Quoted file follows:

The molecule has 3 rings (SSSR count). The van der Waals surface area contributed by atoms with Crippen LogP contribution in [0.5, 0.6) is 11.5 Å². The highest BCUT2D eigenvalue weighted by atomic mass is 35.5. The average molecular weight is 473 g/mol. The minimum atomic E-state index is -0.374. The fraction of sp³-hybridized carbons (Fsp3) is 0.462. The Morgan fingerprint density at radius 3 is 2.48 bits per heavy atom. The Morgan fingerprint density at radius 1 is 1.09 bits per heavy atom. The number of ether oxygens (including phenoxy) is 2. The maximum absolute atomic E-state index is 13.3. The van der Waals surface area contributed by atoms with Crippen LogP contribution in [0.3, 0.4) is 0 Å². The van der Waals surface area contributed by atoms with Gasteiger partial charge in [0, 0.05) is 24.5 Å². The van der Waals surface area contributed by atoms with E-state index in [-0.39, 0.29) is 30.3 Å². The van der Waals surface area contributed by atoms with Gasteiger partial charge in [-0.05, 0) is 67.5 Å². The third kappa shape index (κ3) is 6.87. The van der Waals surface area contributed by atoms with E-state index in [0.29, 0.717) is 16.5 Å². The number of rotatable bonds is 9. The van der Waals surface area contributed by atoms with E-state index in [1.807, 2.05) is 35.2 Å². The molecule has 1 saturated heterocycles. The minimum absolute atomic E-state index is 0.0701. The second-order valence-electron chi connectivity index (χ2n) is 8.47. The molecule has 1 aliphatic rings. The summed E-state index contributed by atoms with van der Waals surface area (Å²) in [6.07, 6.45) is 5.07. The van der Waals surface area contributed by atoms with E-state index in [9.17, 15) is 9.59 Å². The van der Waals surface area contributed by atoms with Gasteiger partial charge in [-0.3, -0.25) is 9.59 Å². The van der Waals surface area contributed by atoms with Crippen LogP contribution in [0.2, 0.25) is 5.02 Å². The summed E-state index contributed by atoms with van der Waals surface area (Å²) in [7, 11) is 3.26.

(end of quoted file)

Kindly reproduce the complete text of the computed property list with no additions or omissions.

The molecule has 3 rings (SSSR count). The van der Waals surface area contributed by atoms with Crippen LogP contribution in [0.5, 0.6) is 11.5 Å². The highest BCUT2D eigenvalue weighted by atomic mass is 35.5. The average molecular weight is 473 g/mol. The minimum atomic E-state index is -0.374. The fraction of sp³-hybridized carbons (Fsp3) is 0.462. The Morgan fingerprint density at radius 3 is 2.48 bits per heavy atom. The Morgan fingerprint density at radius 1 is 1.09 bits per heavy atom. The number of ether oxygens (including phenoxy) is 2. The maximum absolute atomic E-state index is 13.3. The van der Waals surface area contributed by atoms with Crippen LogP contribution in [0.3, 0.4) is 0 Å². The van der Waals surface area contributed by atoms with Gasteiger partial charge in [0, 0.05) is 24.5 Å². The van der Waals surface area contributed by atoms with E-state index in [-0.39, 0.29) is 30.3 Å². The van der Waals surface area contributed by atoms with Gasteiger partial charge in [-0.05, 0) is 67.5 Å². The third kappa shape index (κ3) is 6.87. The van der Waals surface area contributed by atoms with E-state index in [0.29, 0.717) is 16.5 Å². The number of rotatable bonds is 9. The van der Waals surface area contributed by atoms with E-state index in [1.807, 2.05) is 35.2 Å². The molecule has 1 saturated heterocycles. The minimum absolute atomic E-state index is 0.0701. The second-order valence-electron chi connectivity index (χ2n) is 8.47. The molecule has 1 aliphatic rings. The summed E-state index contributed by atoms with van der Waals surface area (Å²) in [6.07, 6.45) is 5.07. The van der Waals surface area contributed by atoms with E-state index in [9.17, 15) is 9.59 Å². The van der Waals surface area contributed by atoms with Gasteiger partial charge in [-0.3, -0.25) is 9.59 Å². The van der Waals surface area contributed by atoms with Crippen LogP contribution in [0.2, 0.25) is 5.02 Å². The summed E-state index contributed by atoms with van der Waals surface area (Å²) in [7, 11) is 3.26.